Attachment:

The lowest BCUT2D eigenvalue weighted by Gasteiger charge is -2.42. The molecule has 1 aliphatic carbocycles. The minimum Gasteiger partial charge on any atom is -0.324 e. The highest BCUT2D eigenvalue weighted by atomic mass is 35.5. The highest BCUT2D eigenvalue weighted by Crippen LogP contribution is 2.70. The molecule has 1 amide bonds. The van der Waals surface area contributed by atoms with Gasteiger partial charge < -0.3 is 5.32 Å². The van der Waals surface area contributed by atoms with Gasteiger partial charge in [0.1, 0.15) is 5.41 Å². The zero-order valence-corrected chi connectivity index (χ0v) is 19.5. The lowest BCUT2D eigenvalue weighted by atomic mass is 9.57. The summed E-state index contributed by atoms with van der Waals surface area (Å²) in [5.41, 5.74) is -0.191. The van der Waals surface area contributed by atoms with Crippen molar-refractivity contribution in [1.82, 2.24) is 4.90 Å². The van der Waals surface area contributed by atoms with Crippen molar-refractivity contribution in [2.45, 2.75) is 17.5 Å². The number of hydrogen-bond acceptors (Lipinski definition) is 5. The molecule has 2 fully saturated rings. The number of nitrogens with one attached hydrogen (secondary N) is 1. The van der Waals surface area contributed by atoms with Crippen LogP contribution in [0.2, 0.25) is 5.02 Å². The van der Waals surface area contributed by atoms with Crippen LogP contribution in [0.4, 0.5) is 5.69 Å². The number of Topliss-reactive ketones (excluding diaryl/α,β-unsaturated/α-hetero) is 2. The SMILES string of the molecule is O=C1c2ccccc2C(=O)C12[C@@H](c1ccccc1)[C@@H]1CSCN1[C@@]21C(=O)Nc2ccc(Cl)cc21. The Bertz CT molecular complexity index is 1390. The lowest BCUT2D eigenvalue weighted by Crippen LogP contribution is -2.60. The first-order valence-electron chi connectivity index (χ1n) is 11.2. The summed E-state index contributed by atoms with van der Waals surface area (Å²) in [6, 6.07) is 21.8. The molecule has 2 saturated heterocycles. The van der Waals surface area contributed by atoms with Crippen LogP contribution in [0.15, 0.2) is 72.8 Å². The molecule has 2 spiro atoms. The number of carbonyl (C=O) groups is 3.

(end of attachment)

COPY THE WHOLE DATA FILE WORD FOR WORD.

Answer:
The lowest BCUT2D eigenvalue weighted by Gasteiger charge is -2.42. The molecule has 1 aliphatic carbocycles. The minimum Gasteiger partial charge on any atom is -0.324 e. The highest BCUT2D eigenvalue weighted by atomic mass is 35.5. The highest BCUT2D eigenvalue weighted by Crippen LogP contribution is 2.70. The molecule has 1 amide bonds. The van der Waals surface area contributed by atoms with Gasteiger partial charge < -0.3 is 5.32 Å². The van der Waals surface area contributed by atoms with Gasteiger partial charge in [0.1, 0.15) is 5.41 Å². The zero-order valence-corrected chi connectivity index (χ0v) is 19.5. The lowest BCUT2D eigenvalue weighted by atomic mass is 9.57. The summed E-state index contributed by atoms with van der Waals surface area (Å²) in [5.41, 5.74) is -0.191. The van der Waals surface area contributed by atoms with Crippen molar-refractivity contribution in [1.82, 2.24) is 4.90 Å². The van der Waals surface area contributed by atoms with Crippen molar-refractivity contribution in [2.45, 2.75) is 17.5 Å². The number of hydrogen-bond acceptors (Lipinski definition) is 5. The molecule has 2 fully saturated rings. The number of nitrogens with one attached hydrogen (secondary N) is 1. The van der Waals surface area contributed by atoms with Crippen LogP contribution in [0.2, 0.25) is 5.02 Å². The van der Waals surface area contributed by atoms with Crippen LogP contribution in [0.4, 0.5) is 5.69 Å². The number of Topliss-reactive ketones (excluding diaryl/α,β-unsaturated/α-hetero) is 2. The SMILES string of the molecule is O=C1c2ccccc2C(=O)C12[C@@H](c1ccccc1)[C@@H]1CSCN1[C@@]21C(=O)Nc2ccc(Cl)cc21. The Bertz CT molecular complexity index is 1390. The lowest BCUT2D eigenvalue weighted by Crippen LogP contribution is -2.60. The first-order valence-electron chi connectivity index (χ1n) is 11.2. The summed E-state index contributed by atoms with van der Waals surface area (Å²) in [6, 6.07) is 21.8. The molecule has 2 saturated heterocycles. The van der Waals surface area contributed by atoms with Crippen LogP contribution in [0.15, 0.2) is 72.8 Å². The molecule has 2 spiro atoms. The number of carbonyl (C=O) groups is 3.